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1 October 2010 The Influence of Forest Stand and Site Characteristics on the Composition of Exotic Dominated Ambrosia Beetle Communities (Coleoptera: Curculionidae: Scolytinae)
Sharon E. Reed, R. M. Muzika
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Abstract

Economic and biological consequences are associated with exotic ambrosia beetles and their fungal associates. Despite this, knowledge of ambrosia beetles and their ecological interactions remain poorly understood, especially in the oak—hickory forest region. We examined how forest stand and site characteristics influenced ambrosia beetle habitat use as evaluated by species richness and abundance of ambrosia beetles, both the native component and individual exotic species. We documented the species composition of the ambrosia beetle community, flight activity, and habitat use over a 2-yr period by placing flight traps in regenerating clearcuts and older oak—hickory forest stands differing in topographic aspect. The ambrosia beetle community consisted of 20 species with exotic ambrosia beetle species dominating the community. Similar percentages of exotic ambrosia beetles occurred among the four forest habitats despite differences in stand age and aspect. Stand characteristics, such as stand age and forest structure, influenced ambrosia beetle richness and the abundances of a few exotic ambrosia beetle species and the native ambrosia beetle component. Topographic aspect had little influence on ambrosia beetle abundance or species richness. Older forests typically have more host material than younger forests and our results may be related to the amount of dead wood present. Different forms of forest management may not alter the percent contribution of exotic ambrosia beetles to the ambrosia beetle community.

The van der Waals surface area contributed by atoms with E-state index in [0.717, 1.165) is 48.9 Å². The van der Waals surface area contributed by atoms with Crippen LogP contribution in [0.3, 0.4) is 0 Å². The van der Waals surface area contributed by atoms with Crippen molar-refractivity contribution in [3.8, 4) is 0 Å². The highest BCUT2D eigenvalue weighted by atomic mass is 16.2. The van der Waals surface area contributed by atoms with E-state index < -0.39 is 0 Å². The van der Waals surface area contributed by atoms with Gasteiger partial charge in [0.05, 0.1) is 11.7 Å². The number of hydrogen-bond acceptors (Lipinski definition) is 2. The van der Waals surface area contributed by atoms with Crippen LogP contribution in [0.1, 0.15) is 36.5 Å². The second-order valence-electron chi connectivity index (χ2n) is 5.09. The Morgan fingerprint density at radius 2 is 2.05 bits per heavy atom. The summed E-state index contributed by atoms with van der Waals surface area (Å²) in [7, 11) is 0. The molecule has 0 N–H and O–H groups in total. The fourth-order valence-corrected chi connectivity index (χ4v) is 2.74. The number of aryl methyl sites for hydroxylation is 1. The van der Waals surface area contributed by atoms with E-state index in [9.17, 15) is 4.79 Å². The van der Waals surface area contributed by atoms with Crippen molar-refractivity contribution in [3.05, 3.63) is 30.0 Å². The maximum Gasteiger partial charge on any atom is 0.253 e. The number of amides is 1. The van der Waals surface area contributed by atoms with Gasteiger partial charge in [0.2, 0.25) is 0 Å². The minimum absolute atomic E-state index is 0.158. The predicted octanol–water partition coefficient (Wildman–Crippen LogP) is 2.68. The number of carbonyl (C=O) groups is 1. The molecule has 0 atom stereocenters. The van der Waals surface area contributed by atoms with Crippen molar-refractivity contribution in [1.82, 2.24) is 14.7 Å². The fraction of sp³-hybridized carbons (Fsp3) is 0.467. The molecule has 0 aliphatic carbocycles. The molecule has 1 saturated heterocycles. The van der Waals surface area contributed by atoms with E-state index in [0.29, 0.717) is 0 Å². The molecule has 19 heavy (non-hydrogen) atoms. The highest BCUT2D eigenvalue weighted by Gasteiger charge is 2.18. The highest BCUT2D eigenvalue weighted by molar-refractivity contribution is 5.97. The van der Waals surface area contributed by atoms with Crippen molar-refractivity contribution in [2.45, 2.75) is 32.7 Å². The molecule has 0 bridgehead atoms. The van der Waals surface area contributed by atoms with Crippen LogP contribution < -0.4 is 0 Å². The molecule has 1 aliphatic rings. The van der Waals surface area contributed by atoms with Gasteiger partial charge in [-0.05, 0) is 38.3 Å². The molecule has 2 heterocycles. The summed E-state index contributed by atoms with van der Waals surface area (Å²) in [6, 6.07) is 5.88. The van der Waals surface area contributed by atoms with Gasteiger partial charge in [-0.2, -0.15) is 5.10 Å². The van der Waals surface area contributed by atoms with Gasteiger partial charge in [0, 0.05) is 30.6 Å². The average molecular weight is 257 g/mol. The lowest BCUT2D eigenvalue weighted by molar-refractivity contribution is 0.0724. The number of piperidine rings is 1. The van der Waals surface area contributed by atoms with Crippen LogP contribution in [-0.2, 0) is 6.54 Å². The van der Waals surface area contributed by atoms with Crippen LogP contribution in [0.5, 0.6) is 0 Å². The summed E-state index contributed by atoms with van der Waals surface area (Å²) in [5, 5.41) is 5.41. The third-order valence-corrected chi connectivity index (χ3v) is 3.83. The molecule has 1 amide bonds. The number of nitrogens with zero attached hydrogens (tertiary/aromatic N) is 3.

© 2010 Entomological Society of America
Sharon E. Reed and R. M. Muzika "The Influence of Forest Stand and Site Characteristics on the Composition of Exotic Dominated Ambrosia Beetle Communities (Coleoptera: Curculionidae: Scolytinae)," Environmental Entomology 39(5), 1482-1491, (1 October 2010). https://doi.org/10.1603/EN09374
Received: 22 December 2009; Accepted: 12 July 2010; Published: 1 October 2010
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KEYWORDS
flight activity
habitat
oak—hickory forest
Xyleborus
Xylosandrus
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